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Jewish Hall of Fame: Felix Mendelssohn

This week's Hall of Famer is perhaps the most influential Jewish composer and musician of all time, known as one of the most significant musicians of the Romantic period

By: Zak Edwards
Published: December 4th, 2013 in News » World
Felix Mendelssohn

Since the dawn of time, or at least since it's been recorded on paper, Jewish men, women and children have contributed to various industries and fields, from sports to entertainment to politics to porn.

With our Breakthrough Jew feature, we recognize those men and women who are up and comers in these various industries, identifying those great innovators and leaders in the contemporary world who are making a mark on society that will last a lifetime.

But what of those who have already made a significant contribution to the world as we know it? Those Jewish men and women who have greatly influenced the way we live today, but have never received proper accreditation?

Welcome to the Jewish Hall of Fame.

Shalom Life's newest weekly feature, the Jewish Hall of Fame is a way to recognize the remarkable advancements these members of our community have made on today's society. These are people who have truly changed the world, and have earned the respect and praise of the members of today's younger generation, many of whom are unaware that they even exist, let alone that they are Jewish.

As such, Shalom Life’s Jewish Hall of Fame is our ongoing tribute to the greatest Jews who have ever lived; be sure to catch us weekly with our latest inductees, and tweet us @ShalomLife with your suggestions.


Hall of Fame Member: Felix Mendelssohn

Born: February 3, 1809, Hamburg

Died: November 4, 1847, Leipzig

Famous For: Wedding March, A Midsummer Night's Dream, Symphony No. 2, Songs Without Words

Recognize this song?


For this week’s Hall of Fame, we look at Felix Mendelssohn, the German-Jewish composer whose influential Wedding March is played at wedding ceremonies around the world every day. But Felix Mendelssohn is famous for more than just four minutes of a bride walking down the aisle; his music and legacy has had a very torrential past, subject to fits and tempers much like the composer himself.

For his renowned musical abilities and lasting commitment to musical education, we think Felix Mendelssohn deserves a place in our Jewish Hall of Fame.

Born in 1809, Felix Mendelssohn (later baptized Jakob Ludwig Felix Mendelssohn Bartholdy) was the son of Abraham Mendelssohn, a wealthy Jewish banker, and the grandson of philosopher Moses Mendelssohn, father of Reform Judaism. Felix was born in the same house as composer and violinist Ferdinand David in the then-independent city-state of Hamburg, but Felix did not grow up in his hometown. The Mendelssohns fled from Hamburg in 1811 in disguise, fearing French revenge for the role Mendelssohn’s bank played in breaking Napoleon’s Continental System blockade.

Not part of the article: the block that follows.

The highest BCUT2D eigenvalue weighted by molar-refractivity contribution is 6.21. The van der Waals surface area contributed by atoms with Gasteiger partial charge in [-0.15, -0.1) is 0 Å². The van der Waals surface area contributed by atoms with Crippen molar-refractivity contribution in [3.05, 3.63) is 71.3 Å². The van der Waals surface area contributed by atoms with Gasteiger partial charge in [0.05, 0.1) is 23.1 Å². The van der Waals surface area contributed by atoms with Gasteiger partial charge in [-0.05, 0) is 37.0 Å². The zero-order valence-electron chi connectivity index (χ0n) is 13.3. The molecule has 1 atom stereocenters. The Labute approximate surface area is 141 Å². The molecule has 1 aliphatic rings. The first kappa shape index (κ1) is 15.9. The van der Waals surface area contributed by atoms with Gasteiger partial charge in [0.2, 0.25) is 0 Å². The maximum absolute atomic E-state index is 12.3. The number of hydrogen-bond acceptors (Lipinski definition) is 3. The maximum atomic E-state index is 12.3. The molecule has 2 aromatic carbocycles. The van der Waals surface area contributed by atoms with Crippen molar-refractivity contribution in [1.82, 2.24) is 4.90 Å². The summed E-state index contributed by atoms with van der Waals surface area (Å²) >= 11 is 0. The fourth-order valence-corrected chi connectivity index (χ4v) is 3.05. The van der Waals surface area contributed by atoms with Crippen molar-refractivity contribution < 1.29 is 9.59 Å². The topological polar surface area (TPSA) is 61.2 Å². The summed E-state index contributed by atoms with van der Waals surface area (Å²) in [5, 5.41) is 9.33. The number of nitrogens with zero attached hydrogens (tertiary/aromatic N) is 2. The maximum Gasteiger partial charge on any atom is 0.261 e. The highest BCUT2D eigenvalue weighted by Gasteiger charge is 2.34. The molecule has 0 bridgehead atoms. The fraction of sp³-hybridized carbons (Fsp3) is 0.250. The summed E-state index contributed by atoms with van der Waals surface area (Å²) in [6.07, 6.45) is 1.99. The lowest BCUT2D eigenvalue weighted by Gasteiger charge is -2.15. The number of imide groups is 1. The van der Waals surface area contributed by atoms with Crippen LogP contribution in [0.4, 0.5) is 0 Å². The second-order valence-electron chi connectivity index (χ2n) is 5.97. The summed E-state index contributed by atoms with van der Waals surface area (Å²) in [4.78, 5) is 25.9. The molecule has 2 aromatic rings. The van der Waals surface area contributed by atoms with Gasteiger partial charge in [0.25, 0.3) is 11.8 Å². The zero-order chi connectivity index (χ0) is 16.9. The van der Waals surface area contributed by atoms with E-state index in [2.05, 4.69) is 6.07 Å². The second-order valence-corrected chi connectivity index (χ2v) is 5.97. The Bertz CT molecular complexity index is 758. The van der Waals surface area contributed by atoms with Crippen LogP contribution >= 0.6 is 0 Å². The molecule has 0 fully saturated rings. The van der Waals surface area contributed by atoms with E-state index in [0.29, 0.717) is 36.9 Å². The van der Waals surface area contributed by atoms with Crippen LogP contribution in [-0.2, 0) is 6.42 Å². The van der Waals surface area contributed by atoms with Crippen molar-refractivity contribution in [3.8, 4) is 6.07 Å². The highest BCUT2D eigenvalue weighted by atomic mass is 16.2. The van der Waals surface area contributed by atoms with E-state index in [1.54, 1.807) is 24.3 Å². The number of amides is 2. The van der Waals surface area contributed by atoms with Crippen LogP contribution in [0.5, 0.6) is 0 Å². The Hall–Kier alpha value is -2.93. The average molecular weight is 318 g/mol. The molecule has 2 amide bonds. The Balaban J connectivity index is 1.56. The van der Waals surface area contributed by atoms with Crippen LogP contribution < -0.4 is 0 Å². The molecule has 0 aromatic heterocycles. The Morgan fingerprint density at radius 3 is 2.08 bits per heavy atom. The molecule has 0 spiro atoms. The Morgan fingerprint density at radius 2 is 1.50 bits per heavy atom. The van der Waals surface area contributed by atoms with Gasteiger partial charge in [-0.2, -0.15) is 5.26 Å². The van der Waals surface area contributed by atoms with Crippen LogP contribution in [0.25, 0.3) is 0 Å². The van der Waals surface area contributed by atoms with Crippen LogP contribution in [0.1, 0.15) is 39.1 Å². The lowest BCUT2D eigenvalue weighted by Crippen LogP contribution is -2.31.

Instead, Felix Mendelssohn grew up in an intellectual household in Berlin, where he was given the best possible education in any number of fields and even attended lectures by renowned German philosopher Georg Hegel. Felix and his siblings were frequently visited by artists, musicians, and scientists who ran with the upper echelons of German society. It was during these visits that Mendelssohn’s natural musical ability was first recognized and, by the tender age of nine, he was playing chamber music publicly, probably for a horn duo. Mendelssohn was educated by some of the most impressive musicians of his time, including Carl Friedrich Zelter, Ludwig Berger, Marie Bigot, and Ignaz Moscheles (who admitted that he had little to teach the then only 14 year-old).


From a young age, Mendelssohn was recognized as a child prodigy: when Zelter introduced him to Johann Wolfgang von Goethe, Goethe was more than impressed and thought more highly of Mendelssohn than Mozart. In one correspondence, Goethe wrote to Zelter “but what [Mendelssohn] already accomplishes, bears the same relation to the Mozart of that time that the cultivated talk of a grown-up person bears to the prattle of a child.” Quite favourable words for a child of 12.

Continue reading on Page 2

Related articles: Jewish Hall of Fame, Felix Mendelssohn, Composer, Piano, Music, Mozart, Bach, Wedding March, Midsummer's Night Dream
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